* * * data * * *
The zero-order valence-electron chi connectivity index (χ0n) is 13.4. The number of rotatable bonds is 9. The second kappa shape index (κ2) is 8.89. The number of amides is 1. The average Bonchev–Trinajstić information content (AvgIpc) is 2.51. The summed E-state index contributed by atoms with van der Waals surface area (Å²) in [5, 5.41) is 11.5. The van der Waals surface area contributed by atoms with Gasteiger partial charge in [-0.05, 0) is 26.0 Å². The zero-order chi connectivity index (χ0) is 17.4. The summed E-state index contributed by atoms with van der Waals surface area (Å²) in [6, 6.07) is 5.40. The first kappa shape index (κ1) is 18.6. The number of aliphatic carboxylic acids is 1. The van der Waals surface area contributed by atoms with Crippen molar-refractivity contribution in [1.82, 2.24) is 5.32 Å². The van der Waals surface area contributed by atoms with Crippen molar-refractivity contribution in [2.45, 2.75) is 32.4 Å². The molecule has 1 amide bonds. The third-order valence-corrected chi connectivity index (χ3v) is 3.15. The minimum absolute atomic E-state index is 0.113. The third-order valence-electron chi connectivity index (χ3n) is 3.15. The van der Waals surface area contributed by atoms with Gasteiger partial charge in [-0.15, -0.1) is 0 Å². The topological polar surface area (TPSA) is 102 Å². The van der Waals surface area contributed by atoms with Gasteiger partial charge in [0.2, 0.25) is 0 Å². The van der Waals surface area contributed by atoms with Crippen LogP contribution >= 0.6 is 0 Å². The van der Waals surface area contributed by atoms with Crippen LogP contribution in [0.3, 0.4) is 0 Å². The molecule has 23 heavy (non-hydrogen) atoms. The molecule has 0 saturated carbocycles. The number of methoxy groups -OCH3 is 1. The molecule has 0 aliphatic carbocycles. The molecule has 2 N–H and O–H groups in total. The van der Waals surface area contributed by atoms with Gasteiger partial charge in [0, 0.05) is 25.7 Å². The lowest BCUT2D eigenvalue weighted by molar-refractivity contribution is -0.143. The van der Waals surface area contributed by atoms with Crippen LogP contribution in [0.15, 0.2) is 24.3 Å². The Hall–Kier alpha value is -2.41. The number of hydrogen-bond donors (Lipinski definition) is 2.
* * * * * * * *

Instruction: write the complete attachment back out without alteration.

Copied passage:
The zero-order valence-electron chi connectivity index (χ0n) is 13.4. The number of rotatable bonds is 9. The second kappa shape index (κ2) is 8.89. The number of amides is 1. The average Bonchev–Trinajstić information content (AvgIpc) is 2.51. The summed E-state index contributed by atoms with van der Waals surface area (Å²) in [5, 5.41) is 11.5. The van der Waals surface area contributed by atoms with Gasteiger partial charge in [-0.05, 0) is 26.0 Å². The zero-order chi connectivity index (χ0) is 17.4. The summed E-state index contributed by atoms with van der Waals surface area (Å²) in [6, 6.07) is 5.40. The first kappa shape index (κ1) is 18.6. The number of aliphatic carboxylic acids is 1. The van der Waals surface area contributed by atoms with Crippen molar-refractivity contribution in [1.82, 2.24) is 5.32 Å². The van der Waals surface area contributed by atoms with Crippen molar-refractivity contribution in [2.45, 2.75) is 32.4 Å². The molecule has 1 amide bonds. The third-order valence-corrected chi connectivity index (χ3v) is 3.15. The minimum absolute atomic E-state index is 0.113. The third-order valence-electron chi connectivity index (χ3n) is 3.15. The van der Waals surface area contributed by atoms with Gasteiger partial charge in [-0.15, -0.1) is 0 Å². The topological polar surface area (TPSA) is 102 Å². The van der Waals surface area contributed by atoms with Gasteiger partial charge in [0.2, 0.25) is 0 Å². The van der Waals surface area contributed by atoms with Crippen LogP contribution >= 0.6 is 0 Å². The van der Waals surface area contributed by atoms with Crippen LogP contribution in [0.3, 0.4) is 0 Å². The molecule has 23 heavy (non-hydrogen) atoms. The molecule has 0 saturated carbocycles. The number of methoxy groups -OCH3 is 1. The molecule has 0 aliphatic carbocycles. The molecule has 2 N–H and O–H groups in total. The van der Waals surface area contributed by atoms with Gasteiger partial charge in [0, 0.05) is 25.7 Å². The lowest BCUT2D eigenvalue weighted by molar-refractivity contribution is -0.143. The van der Waals surface area contributed by atoms with Crippen LogP contribution in [0.15, 0.2) is 24.3 Å². The Hall–Kier alpha value is -2.41. The number of hydrogen-bond donors (Lipinski definition) is 2.